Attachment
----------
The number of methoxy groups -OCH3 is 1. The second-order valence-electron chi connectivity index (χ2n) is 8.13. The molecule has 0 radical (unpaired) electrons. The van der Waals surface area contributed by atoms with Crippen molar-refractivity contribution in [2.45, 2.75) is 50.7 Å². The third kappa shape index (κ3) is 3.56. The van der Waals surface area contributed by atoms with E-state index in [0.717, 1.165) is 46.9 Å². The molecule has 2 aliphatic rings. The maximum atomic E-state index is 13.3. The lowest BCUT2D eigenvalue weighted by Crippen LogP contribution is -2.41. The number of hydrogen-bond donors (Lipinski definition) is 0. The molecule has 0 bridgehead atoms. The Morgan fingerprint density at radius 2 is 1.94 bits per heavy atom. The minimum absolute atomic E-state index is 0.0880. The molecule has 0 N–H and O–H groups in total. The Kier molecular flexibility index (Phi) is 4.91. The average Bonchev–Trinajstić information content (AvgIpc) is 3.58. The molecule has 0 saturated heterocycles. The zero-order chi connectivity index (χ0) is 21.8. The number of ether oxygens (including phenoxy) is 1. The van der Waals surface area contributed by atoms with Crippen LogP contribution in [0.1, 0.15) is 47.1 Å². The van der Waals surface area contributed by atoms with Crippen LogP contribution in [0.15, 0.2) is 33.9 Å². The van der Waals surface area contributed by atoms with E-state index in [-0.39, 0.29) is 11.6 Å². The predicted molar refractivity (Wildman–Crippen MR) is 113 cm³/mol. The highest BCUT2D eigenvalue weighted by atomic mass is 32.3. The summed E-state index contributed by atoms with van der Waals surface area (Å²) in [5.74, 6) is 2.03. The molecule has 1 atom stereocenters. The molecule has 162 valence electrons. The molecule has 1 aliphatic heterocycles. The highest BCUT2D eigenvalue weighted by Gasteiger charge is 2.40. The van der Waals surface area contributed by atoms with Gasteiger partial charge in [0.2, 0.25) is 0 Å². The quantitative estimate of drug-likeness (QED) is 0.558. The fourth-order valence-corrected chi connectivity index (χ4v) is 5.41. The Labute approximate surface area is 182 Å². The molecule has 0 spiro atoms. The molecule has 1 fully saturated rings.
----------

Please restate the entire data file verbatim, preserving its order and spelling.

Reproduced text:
The number of methoxy groups -OCH3 is 1. The second-order valence-electron chi connectivity index (χ2n) is 8.13. The molecule has 0 radical (unpaired) electrons. The van der Waals surface area contributed by atoms with Crippen molar-refractivity contribution in [2.45, 2.75) is 50.7 Å². The third kappa shape index (κ3) is 3.56. The van der Waals surface area contributed by atoms with E-state index in [0.717, 1.165) is 46.9 Å². The molecule has 2 aliphatic rings. The maximum atomic E-state index is 13.3. The lowest BCUT2D eigenvalue weighted by Crippen LogP contribution is -2.41. The number of hydrogen-bond donors (Lipinski definition) is 0. The molecule has 0 bridgehead atoms. The Morgan fingerprint density at radius 2 is 1.94 bits per heavy atom. The minimum absolute atomic E-state index is 0.0880. The molecule has 0 N–H and O–H groups in total. The Kier molecular flexibility index (Phi) is 4.91. The average Bonchev–Trinajstić information content (AvgIpc) is 3.58. The molecule has 0 saturated heterocycles. The zero-order chi connectivity index (χ0) is 21.8. The number of ether oxygens (including phenoxy) is 1. The van der Waals surface area contributed by atoms with Crippen LogP contribution in [0.1, 0.15) is 47.1 Å². The van der Waals surface area contributed by atoms with Crippen LogP contribution in [0.15, 0.2) is 33.9 Å². The van der Waals surface area contributed by atoms with E-state index in [-0.39, 0.29) is 11.6 Å². The predicted molar refractivity (Wildman–Crippen MR) is 113 cm³/mol. The highest BCUT2D eigenvalue weighted by atomic mass is 32.3. The summed E-state index contributed by atoms with van der Waals surface area (Å²) in [5.74, 6) is 2.03. The molecule has 1 atom stereocenters. The molecule has 162 valence electrons. The molecule has 1 aliphatic heterocycles. The highest BCUT2D eigenvalue weighted by Gasteiger charge is 2.40. The van der Waals surface area contributed by atoms with Gasteiger partial charge in [0.2, 0.25) is 0 Å². The quantitative estimate of drug-likeness (QED) is 0.558. The fourth-order valence-corrected chi connectivity index (χ4v) is 5.41. The Labute approximate surface area is 182 Å². The molecule has 0 spiro atoms. The molecule has 1 fully saturated rings.